Welcome back to our five-minute Fort Worth history series, where we talk about different eras in our city’s history for five minutes (clever name, we know).
Need to catch up? Read about the “Where the West Begins” with our breakdown of the city’s founding.
This month — in honor of the legendary Fort Worth Stock Show and Rodeo — we’re looking back at the longtime livestock legacy of Cowtown and how the trading brought in some less than savory behavior.
Hitch up for the Chisholm Trail 🐂
From 1867 to 1884, cowboys drove longhorn cattle up from the Rio Grande Valley through Fort Worth to Kansas on a route known as the Chisholm Trail. Although only used for a short time, over five million cattle and one million mustangs were driven over the Chisholm Trail in the “greatest migration of livestock in world history.”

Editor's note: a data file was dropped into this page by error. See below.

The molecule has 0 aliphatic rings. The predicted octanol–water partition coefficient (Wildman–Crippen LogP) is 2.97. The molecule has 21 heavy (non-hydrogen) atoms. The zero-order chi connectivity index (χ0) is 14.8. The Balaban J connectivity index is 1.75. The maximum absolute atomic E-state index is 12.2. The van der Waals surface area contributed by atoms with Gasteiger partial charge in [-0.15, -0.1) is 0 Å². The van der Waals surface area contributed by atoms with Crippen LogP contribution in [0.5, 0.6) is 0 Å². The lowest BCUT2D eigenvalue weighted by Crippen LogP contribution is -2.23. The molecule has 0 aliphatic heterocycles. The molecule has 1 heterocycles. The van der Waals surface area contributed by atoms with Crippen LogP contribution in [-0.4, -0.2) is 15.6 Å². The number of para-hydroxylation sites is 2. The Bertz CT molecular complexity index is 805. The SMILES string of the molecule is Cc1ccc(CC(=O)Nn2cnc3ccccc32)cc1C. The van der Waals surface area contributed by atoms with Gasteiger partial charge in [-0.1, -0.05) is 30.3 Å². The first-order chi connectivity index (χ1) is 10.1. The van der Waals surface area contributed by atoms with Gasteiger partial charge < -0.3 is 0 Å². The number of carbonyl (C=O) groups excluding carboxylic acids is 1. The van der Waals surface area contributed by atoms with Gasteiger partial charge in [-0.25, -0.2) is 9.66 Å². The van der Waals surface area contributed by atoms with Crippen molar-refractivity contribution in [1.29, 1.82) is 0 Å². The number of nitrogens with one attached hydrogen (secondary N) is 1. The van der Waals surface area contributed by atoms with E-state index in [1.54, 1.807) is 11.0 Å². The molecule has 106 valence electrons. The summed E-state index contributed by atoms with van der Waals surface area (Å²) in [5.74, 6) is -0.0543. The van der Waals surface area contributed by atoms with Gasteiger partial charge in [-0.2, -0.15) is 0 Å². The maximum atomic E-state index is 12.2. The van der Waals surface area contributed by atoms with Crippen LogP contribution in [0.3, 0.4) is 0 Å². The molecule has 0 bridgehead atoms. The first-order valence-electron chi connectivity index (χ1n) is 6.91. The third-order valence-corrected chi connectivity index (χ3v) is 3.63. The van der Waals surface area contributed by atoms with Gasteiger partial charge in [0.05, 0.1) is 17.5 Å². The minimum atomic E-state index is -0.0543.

“A rough town” 🗺️
The cattle drive — and the arrival of the Texas and Pacific Railway in 1876 — brought all kinds of folk to town, who stirred up a fair bit of trouble.
Fulfilling the town’s Wild West status, several blocks in downtown picked up the nickname “Hell’s Half Acre” for their particularly rambunctious nature. The red-light district bustled with saloons, brothels, and gambling dens, frequented by cowboys, ruffians, and outlaws.
The area — also known as the “Bloody Third Ward” — saw the likes of Butch Cassidy, the Sundance Kid, Doc Holliday, Wyatt Earp, and many others just itchin’ for a fight. The Acre’s notoriety dwindled around the state’s first prohibition campaign in 1889.
The spirit of the Chisholm Trail and Hell’s Half Acre can still be seen in Fort Worth today, but with a little less risk. Next time you’re commuting on the Chisholm Trail Parkway, imagine all the cars are cattle, and if someone insinuates that Dallas is better than Fort Worth, rein in your inner outlaw and shrug it off. They’re just jealous.